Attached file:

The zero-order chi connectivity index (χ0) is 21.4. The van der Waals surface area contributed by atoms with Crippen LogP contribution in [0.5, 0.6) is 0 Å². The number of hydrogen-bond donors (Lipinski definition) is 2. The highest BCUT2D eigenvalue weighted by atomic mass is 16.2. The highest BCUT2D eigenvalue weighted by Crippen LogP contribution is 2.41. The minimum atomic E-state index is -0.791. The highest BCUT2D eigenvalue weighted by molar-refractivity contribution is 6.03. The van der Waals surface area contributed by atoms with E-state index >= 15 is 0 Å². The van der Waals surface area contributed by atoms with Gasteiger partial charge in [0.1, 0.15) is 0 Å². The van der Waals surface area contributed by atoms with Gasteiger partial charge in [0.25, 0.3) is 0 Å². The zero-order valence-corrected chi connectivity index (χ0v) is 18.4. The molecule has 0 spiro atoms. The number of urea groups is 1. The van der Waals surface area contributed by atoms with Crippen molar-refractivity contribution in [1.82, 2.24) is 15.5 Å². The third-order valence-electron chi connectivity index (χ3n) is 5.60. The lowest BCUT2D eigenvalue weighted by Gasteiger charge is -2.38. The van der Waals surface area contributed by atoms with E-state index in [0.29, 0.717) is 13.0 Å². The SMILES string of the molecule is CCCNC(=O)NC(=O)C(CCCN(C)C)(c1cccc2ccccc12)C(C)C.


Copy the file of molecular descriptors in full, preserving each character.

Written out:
The zero-order chi connectivity index (χ0) is 21.4. The van der Waals surface area contributed by atoms with Crippen LogP contribution in [0.5, 0.6) is 0 Å². The number of hydrogen-bond donors (Lipinski definition) is 2. The highest BCUT2D eigenvalue weighted by atomic mass is 16.2. The highest BCUT2D eigenvalue weighted by Crippen LogP contribution is 2.41. The minimum atomic E-state index is -0.791. The highest BCUT2D eigenvalue weighted by molar-refractivity contribution is 6.03. The van der Waals surface area contributed by atoms with E-state index >= 15 is 0 Å². The van der Waals surface area contributed by atoms with Gasteiger partial charge in [0.1, 0.15) is 0 Å². The van der Waals surface area contributed by atoms with Gasteiger partial charge in [0.25, 0.3) is 0 Å². The zero-order valence-corrected chi connectivity index (χ0v) is 18.4. The molecule has 0 spiro atoms. The number of urea groups is 1. The van der Waals surface area contributed by atoms with Crippen molar-refractivity contribution in [1.82, 2.24) is 15.5 Å². The third-order valence-electron chi connectivity index (χ3n) is 5.60. The lowest BCUT2D eigenvalue weighted by Gasteiger charge is -2.38. The van der Waals surface area contributed by atoms with E-state index in [0.29, 0.717) is 13.0 Å². The SMILES string of the molecule is CCCNC(=O)NC(=O)C(CCCN(C)C)(c1cccc2ccccc12)C(C)C.